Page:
Nursing Care Plans: Guidelines for individualizing Client Care Across the Life Span 8th edition eBook

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  • Download: Nursing Care Plans Guidelines for individualizing Client Care Across the Life Span 8th edition eBook
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  • Published: 2010
  • ISBN-10: 0803622104
  • ISBN-13: 978-0803622104

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Nursing Care Plans, Guidelines for individualizing Client Care Across the Life Span 8th edition eBook

Issues and Trends in Nursing

and Healthcare Delivery

CHAPTER 1

In order for nurses to be actively involved in restructuring

and maximizing healthcare delivery systems, they must possess

current knowledge of trends in the healthcare environment

and issues in nursing practice that relate to overall

healthcare practice.

The Ever-Changing Healthcare

Environment

The Center for American Nurses cites the American Nurses

Association’s (ANA) Code of Ethics for Nurses (2001) and

Nursing: Scope and Standards of Practice (2004) as proof

that nurses have a professional responsibility to be involved

in the planning and delivery of nursing practice.

According to Rivera and Halvorson (2008), “the fundamental

focus of healthcare reform must be on quality of

care.” This is not new to nurses. Quality of care has always

been a major focus of the profession. And we agree that it is

a critical issue in healthcare reform, but it is by no means the

only issue.

Healthcare is impacted by many other factors, including

poverty, the escalating cost of healthcare, the everincreasing

numbers of uninsured or underinsured healthcare

consumers, and the need for allocation of limited healthcare

dollars and resources. According to The World Health

Organization, the United States is 37th in their ranking of

health among nations worldwide, even though the United

States spends a larger percentage of its wealth on healthcare

than any other industrialized nation (Rivera & Halvorson,

2008). While left to ponder the possible reasons for that ranking,

healthcare providers realize that issues about socioeconomic

status, ethnicity, and culture impact the disparity in

healthcare and will continue to have an effect on nursing

practice and job satisfaction.

In addition, technological advances, as well as the

ethical and liability issues associated with living in a technological

age, will continue to affect nursing practice now

and in the future.

Nurses must be aware of these varied influences

and take an active role in the formulation of policies and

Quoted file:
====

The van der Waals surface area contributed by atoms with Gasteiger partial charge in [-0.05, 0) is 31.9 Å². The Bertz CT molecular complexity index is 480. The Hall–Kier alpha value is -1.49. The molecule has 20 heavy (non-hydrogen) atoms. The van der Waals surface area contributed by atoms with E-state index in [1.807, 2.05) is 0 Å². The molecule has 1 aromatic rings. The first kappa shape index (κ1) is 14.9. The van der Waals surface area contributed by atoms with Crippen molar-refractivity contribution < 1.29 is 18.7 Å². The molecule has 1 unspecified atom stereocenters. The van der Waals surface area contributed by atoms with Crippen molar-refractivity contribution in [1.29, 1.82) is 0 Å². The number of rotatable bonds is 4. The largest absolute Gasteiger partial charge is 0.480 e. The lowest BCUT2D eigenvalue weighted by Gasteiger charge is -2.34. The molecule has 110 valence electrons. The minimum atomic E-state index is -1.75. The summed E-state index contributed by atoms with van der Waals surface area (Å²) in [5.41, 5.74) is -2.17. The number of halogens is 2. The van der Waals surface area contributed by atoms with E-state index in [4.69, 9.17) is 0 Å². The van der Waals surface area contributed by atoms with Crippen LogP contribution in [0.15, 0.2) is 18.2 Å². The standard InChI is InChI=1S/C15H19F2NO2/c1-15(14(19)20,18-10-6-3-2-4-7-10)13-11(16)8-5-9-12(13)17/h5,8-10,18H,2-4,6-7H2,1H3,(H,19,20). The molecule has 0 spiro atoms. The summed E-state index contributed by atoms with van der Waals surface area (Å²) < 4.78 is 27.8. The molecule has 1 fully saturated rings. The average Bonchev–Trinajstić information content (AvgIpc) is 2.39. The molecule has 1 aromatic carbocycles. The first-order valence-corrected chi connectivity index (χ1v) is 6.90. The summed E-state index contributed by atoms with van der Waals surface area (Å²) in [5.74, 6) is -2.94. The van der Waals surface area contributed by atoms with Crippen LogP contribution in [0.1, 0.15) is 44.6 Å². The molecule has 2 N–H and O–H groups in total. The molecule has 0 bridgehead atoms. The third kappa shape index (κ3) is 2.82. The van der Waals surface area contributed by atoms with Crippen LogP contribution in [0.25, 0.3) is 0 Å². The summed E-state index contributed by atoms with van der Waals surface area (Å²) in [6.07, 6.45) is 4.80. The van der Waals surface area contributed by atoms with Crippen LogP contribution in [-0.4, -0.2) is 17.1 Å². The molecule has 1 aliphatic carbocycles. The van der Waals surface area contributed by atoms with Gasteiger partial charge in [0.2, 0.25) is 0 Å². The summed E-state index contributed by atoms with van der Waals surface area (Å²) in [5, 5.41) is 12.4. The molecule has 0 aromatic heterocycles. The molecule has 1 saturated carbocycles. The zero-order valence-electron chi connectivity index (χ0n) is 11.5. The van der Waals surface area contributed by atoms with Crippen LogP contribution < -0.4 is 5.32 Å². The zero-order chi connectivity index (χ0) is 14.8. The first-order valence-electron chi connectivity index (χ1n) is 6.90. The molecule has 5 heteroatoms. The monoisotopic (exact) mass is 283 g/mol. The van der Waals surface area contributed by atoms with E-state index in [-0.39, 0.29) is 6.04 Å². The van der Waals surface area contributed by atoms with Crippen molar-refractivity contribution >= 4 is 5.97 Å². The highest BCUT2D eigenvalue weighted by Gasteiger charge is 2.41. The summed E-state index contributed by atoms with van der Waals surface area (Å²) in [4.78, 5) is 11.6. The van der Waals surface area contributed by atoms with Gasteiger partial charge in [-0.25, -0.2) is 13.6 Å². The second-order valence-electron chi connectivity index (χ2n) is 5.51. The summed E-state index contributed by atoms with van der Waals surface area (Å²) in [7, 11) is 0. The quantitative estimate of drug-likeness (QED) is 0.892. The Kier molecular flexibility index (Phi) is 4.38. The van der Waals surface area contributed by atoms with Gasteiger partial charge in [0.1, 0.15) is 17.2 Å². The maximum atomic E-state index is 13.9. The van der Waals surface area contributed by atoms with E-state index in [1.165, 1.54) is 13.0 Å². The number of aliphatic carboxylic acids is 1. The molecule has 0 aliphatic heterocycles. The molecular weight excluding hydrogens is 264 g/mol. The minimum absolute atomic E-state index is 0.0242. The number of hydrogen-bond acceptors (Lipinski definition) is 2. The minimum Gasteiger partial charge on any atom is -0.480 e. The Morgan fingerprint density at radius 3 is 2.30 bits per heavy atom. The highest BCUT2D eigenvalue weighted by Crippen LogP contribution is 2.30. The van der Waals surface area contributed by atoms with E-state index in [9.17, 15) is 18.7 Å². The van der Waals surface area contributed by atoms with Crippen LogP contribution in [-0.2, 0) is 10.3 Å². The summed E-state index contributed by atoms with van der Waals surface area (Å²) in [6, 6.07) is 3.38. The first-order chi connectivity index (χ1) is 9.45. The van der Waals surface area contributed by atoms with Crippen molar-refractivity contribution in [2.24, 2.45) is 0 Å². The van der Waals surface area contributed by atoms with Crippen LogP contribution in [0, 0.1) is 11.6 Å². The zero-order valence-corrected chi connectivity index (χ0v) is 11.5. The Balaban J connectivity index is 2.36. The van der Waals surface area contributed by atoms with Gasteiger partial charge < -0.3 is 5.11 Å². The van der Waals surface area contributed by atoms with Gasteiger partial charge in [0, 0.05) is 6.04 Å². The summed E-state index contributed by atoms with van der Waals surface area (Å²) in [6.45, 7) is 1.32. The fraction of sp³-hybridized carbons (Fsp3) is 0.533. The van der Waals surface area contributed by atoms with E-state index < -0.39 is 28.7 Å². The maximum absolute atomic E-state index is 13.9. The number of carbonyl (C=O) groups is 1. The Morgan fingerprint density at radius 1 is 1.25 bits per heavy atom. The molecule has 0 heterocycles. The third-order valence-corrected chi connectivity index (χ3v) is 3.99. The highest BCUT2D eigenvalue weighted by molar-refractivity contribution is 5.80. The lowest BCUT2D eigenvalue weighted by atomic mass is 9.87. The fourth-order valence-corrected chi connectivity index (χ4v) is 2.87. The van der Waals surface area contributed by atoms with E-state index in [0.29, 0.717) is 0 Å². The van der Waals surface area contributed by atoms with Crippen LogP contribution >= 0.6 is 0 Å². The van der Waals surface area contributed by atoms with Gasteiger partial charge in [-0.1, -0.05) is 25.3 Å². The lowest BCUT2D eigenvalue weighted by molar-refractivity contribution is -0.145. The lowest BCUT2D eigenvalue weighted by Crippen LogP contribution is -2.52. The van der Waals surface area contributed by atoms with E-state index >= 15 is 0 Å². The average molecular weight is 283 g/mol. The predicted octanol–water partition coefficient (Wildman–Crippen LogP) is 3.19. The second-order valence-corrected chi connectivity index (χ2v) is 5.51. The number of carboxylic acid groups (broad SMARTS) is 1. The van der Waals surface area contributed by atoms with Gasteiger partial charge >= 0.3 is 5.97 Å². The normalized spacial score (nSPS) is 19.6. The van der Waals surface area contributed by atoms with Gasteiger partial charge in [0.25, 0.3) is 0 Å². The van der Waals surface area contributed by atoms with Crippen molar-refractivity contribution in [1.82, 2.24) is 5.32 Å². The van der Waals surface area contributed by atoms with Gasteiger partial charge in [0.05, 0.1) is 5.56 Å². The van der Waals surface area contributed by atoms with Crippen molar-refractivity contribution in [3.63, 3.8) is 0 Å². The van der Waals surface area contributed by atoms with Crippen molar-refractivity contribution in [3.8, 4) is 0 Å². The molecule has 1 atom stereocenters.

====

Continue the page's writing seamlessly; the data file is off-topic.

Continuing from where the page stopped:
legislation affecting their practice. The Center for

American Nurses (2007) strongly supports nurses’ active

participation in the assessment, restructuring, and redesign

of their work to ensure that nursing practice is evidencebased

and positively impacts healthcare consumers’ and

providers’ safety and satisfaction. Furthermore, as nurses

define their practice, they must set the standards of practice

to provide quality nursing care with a high degree of

client satisfaction and within the constraints of available

resources, such as shortages and changing roles for healthcare

providers.

Healthcare Costs

and the Allocation

of Resources

Nurses have a responsibility to be aware of how the cost of

healthcare impacts clients’ choices and well-being.

Healthcare-funding issues are constantly in the news, and

cuts threaten the health of our nation. As healthcare expenditures

continue to rise, both government and private payers

of healthcare costs are pursuing various methods of cost

containment.

Modern reforms began in the 1980s when the

Medicare payment system for inpatient healthcare services

changed from a cost-based retrospective payment system to

a prospective payment system based on diagnosis-related

groups (DRGs). This change meant that reimbursement for

services followed specific guidelines and restrictions,

including the requirement of prior approval for treatment.

Since then, many changes and upgrades have been made in

this payment system, such as all-patient refined DRGs (or

APR-DRGs) and severity DRGs, to better reflect the complexity

of a client’s condition or care needs; however, reimbursement

still remains below billed costs. Now, as a result

of budgetary concerns, most states are considering or have

already developed options to similarly curb Medicaid reimbursement.

These changes have widely affected both access

to healthcare and healthcare delivery systems.

One of the most far-reaching solutions for cost containment

has been the implementation of managed care services

and the building of health maintenance organizations

(SMALL SAMPLE OF CHAPTER 1)

 

 

 

Nursing Care Plans Guidelines for individualizing Client Care Across the Life Span 8th edition eBook

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